Introduction to Spring, Adam Skogman, Jayway ABLevel: Beginner - intermediate
The Spring Framework is one of the most important and influential Java EE frameworks today. This talk gives an introduction to Spring and how you want apply it to your projects.
The core of Spring is a light-weight container. We´ll introduce the concepts of Dependency Injection and Inversion of Control. Using Spring, your code can finally be reusable and testable - and independent of Spring!
Spring has so much to offer that it´s important not to get overwhelmed.
We will look at how Spring integrates many different, often competing toolkits together in a consistent manner. Once you understand these few patterns and mechanisms, you will understand how almost all of Spring works. Bringing new Spring-enabled technology into your project will be easy and familiar.
Building Web Applications with Spring, Rob Harrop, Interface21
Building a web application can be a daunting task, even for the most experienced of developers. With a large number of technologies to integrate across all tiers to handle tasks such as data access, integration, page layout and site decoration, developers can easily become overwhelmed. With so many technologies to choose from, how do you know if you choosing the right one and, perhaps more importantly, how do you ensure that you are integrating them correctly?
AOP in Spring 2.0 Rob Harrop, Interface21
Spring AOP has been greatly improved in Spring 2.0 and is now both simpler and more powerful than the AOP support offered by Spring 1.x.
Cutting-edge productivity with RIFE, Geert Bevin, Uwyn
RIFE is a full-stack, open-source Java web application framework, offering fast results with the promise of maintainability and code clarity. While many are attracted to RIFE for the productivity gains it offers, the framework actively tries to solve difficult problems with creative solutions that combine power and flexibility with comfortability.
RIFE has pioneered many novel ideas in Java web application development and we will go over a series of concise practical examples to demonstrate: RIFE's focus on developer comfortability with instant reloads and centralized declarations, native Java web continuations, metaprogramming through constraints and meta data merging, run-time POJO-driven CRUD generation, bi-directional logic- less templates, automatic content-aware components, and the integration of a content management framework.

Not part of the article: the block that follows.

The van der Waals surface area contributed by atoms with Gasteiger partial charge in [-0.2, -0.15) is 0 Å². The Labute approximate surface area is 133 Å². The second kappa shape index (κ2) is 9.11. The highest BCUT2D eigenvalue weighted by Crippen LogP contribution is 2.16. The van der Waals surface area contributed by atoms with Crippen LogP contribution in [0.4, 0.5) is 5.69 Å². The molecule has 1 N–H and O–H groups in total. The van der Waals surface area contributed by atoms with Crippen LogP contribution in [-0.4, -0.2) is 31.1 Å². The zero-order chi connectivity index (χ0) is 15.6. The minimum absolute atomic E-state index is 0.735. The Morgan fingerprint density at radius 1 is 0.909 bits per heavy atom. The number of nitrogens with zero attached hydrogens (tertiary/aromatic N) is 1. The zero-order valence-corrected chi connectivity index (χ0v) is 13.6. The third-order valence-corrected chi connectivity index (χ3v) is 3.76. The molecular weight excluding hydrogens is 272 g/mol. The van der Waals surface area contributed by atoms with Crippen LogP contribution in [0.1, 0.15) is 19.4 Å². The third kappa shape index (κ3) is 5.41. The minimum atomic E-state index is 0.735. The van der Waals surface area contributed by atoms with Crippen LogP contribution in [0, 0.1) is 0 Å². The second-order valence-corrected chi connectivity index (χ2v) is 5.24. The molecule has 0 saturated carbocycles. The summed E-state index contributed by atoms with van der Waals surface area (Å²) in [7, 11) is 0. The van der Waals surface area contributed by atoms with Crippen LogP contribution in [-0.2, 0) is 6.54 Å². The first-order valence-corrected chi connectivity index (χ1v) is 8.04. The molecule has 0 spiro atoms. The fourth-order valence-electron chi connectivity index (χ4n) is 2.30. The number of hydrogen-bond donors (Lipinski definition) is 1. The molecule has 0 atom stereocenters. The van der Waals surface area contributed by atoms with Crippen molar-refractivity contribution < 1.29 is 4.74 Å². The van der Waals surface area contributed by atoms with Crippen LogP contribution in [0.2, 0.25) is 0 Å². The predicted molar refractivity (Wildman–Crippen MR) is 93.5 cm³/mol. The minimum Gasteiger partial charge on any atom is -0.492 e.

Getting to Know JPA: The New Enterprise Persistence Standard, Mike Keith, Oracle Inc.
One of the major accomplishments of the Java EE 5 platform released in May was the introduction of the Java Persistence API, a standardized lightweight POJO persistence API for enterprise Java. The new standard is fully integrated with the Java EE container resulting in a more holistic application development experience. Many of the development techniques that apply to programming with Java EE can also be used with JPA.
Counted amongst its many strengths is the fact that it is a fully-featured persistence framework that proffers a runtime library that is intuitive and concise. It is not only powerful but with a grand total of 4 classes in the API it is comprehensible. In addition, it is completely flexible in its configuration. Persistence mapping metadata may be supplied during development using annotations, at deployment using XML, or a combination of the two depending upon the requirements of the application. But with all of the enterprise integration of the API perhaps the most flexible part is that it can also be executed and tested outside the Java EE Container in a standalone application.